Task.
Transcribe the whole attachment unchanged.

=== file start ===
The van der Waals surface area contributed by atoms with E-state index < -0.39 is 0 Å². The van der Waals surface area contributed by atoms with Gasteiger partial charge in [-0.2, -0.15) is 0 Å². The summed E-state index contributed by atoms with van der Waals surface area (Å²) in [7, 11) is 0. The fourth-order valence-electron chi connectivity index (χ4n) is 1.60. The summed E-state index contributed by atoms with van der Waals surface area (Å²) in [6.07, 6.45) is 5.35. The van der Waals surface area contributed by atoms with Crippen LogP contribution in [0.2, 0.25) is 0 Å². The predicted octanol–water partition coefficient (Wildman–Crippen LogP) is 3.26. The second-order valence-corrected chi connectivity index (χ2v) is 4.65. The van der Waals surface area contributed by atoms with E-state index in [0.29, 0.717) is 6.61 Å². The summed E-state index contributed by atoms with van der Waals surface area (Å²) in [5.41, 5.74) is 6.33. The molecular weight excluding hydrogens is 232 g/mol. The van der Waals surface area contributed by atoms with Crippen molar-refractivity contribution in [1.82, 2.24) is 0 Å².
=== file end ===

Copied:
The van der Waals surface area contributed by atoms with E-state index < -0.39 is 0 Å². The van der Waals surface area contributed by atoms with Gasteiger partial charge in [-0.2, -0.15) is 0 Å². The summed E-state index contributed by atoms with van der Waals surface area (Å²) in [7, 11) is 0. The fourth-order valence-electron chi connectivity index (χ4n) is 1.60. The summed E-state index contributed by atoms with van der Waals surface area (Å²) in [6.07, 6.45) is 5.35. The van der Waals surface area contributed by atoms with Crippen LogP contribution in [0.2, 0.25) is 0 Å². The predicted octanol–water partition coefficient (Wildman–Crippen LogP) is 3.26. The second-order valence-corrected chi connectivity index (χ2v) is 4.65. The van der Waals surface area contributed by atoms with E-state index in [0.29, 0.717) is 6.61 Å². The summed E-state index contributed by atoms with van der Waals surface area (Å²) in [5.41, 5.74) is 6.33. The molecular weight excluding hydrogens is 232 g/mol. The van der Waals surface area contributed by atoms with Crippen molar-refractivity contribution in [1.82, 2.24) is 0 Å².